In an upcoming special issue of Social Science Computer Review, Landers and Callan set out to understand how people actually use social media while at work and how it affects their job performance. By polling workers across a wide variety of jobs (across at least 17 industries), they identified 8 broad ways that people use social media that they believe help their work, and 9 broad ways that people use social media that they believe harm their work. Although the harmful social media behaviors were related to decreased job performance, the beneficial social media behaviors were unrelated to job performance. In short, wasting time on social media hurts you, but trying to use social media to improve your work probably doesn’t actually help.
To conduct this study, the researchers conducted a series of three studies:
- In Study 1, 203 workers across 17 industries provided two critical incidents, one describing a situation where they used social media at work that they believed harmed their job performance, and the other describing a situation where they used social media at work they believed to help their performance. The researchers then conducted a content analysis of these critical incidents to develop 9 “good” behaviors and 9 “bad” behaviors.
- In Study 2, 204 additional workers completed a questionnaire measured the 18 dimensions developed in Study 1. Confirmatory and exploratory factor analyses were used to improve the measurement characteristics of these questionnaires and refine the theoretical model of social media-related behaviors. One of the “good” dimensions, “Relaxation and Leisure” did not load onto a higher-order factor like the other “good” behaviors and was removed from that measure.
- In Study 3, 100 additional workers completed the final questionnaire developed in Study 2 alongside self-report measures of job performance. This provided cross-validation evidence for the measure (reliabilities remained similar between Studies 2 and 3) and also criterion-related validity evidence.
The results of Study 2 (the final social media behavioral taxonomies) are summarized in the following two figures.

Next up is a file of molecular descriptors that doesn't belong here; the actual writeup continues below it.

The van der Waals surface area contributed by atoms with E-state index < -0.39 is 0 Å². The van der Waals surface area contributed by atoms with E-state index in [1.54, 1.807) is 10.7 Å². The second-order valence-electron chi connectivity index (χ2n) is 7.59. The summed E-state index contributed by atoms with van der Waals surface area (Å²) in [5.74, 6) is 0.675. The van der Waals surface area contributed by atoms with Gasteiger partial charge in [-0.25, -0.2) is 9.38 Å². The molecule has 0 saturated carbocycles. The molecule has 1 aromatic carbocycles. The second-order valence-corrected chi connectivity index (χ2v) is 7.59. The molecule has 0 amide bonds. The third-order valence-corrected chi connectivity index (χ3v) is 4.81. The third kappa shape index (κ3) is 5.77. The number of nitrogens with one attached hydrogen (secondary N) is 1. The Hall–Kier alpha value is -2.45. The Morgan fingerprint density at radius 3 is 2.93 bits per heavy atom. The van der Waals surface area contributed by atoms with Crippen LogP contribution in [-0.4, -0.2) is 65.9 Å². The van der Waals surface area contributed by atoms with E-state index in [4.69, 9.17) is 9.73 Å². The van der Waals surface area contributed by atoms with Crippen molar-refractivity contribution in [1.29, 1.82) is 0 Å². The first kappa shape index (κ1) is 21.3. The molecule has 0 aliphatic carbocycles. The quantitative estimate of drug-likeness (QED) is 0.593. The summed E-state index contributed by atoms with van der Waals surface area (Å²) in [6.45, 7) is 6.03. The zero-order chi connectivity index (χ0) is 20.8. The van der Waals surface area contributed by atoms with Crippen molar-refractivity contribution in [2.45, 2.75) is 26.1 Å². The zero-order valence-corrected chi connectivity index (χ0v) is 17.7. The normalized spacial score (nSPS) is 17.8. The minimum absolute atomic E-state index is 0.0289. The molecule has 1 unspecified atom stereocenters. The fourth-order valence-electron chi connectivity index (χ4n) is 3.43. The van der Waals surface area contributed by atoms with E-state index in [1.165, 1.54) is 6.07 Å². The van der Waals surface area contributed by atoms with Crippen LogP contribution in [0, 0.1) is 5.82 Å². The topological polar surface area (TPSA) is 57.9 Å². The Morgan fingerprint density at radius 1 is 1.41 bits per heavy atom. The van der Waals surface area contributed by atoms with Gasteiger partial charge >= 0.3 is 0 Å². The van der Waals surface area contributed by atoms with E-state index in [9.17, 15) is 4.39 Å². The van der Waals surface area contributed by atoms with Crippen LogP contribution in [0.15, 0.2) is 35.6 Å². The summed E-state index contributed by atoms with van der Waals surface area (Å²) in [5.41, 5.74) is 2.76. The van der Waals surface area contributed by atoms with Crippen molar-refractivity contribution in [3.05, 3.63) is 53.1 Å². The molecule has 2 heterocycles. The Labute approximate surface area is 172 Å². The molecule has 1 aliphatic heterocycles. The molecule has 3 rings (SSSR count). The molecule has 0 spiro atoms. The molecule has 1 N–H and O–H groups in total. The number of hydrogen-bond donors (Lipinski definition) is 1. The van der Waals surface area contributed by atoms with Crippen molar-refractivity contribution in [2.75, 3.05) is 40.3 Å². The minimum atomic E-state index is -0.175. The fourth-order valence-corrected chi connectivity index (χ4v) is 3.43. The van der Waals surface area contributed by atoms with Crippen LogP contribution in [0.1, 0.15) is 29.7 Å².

- Communicating with existing customers
- New customer outreach
- Participating in an online work community
- Intra-office communication
- Reputation management
- Information gathering
- Crowdsourcing a problem
- As the technical solution to a problem (e.g., for file transfer)
Using factor analysis, it was discovered that these 8 dimensions mapped onto four higher-level dimensions:
- Communicating with people outside the office
- Communicating with people inside the office
- Managing the employee’s or the organization’s online reputation
- Trying to solve work problems using social media
The 9 dimensions of social media behaviors that people think harm their work performance are:
- Poorly representing the organization
- Plagiarism or otherwise stealing ideas and representing them as their own
- Reputation-harming behaviors
- Saying something that offends someone
- Multitasking (doing too many things at once)
- Time theft (using social media recreationally on the clock)
- Establishing inappropriate relationships with customers and coworkers
- Making comments that disparage others
- Receiving a friend request, refusing it, and experienced subsequent awkwardness
Using factor analysis again, it was discovered that these 9 dimensions mapped onto four higher-level dimensions:
- Reputation damaging
- Offending others
- Wasting time
- Harming interpersonal relationships
It was in Study 3 that the relationship between the social media behaviors and job performance was determined. Consistently, negative social media behaviors (e.g., plagiarism, mutlitasking, time theft) were correlated with lower job performance (across task, contextual, counterproductive, and adaptive dimensions). But in contrast, positive social media behaviors (e.g., crowdsourcing a problem, identifying new customers) were not generally correlated with job performance at all.
The researcher then make the following practical recommendation:
These findings suggested that simply granting employee access to social media is unlikely to improve job performance unless a specific plan is in place to take advantage of the capabilities it provides. In fact, permitting employee access to social media broadly may be generally harmful to job performance and cannot be recommended based upon these results.
The validation study is somewhat limited in that the job performance measures were self-report, which relies on people’s ability to self-assess their own job performance accurately. Future research should investigate the scale developed here (the Work-Related Social Media Questionnaire [WSMQ]) with more traditional job performance measures (e.g., supervisory ratings).
This study also examines social media behaviors quite broadly; there are probably specific industries or jobs where social media use would be beneficial or even within job requirements. Future research should investigate such positions in particular.
If you’d like to use the WSMQ in your own research, you can find both the beneficial behaviors scale – the WSMQ(+) – and the harmful behaviors scale – the WSMQ(-) – at http://rlnd.us/wsmq.
Also see I/O at Work’s coverage of this article.Footnotes: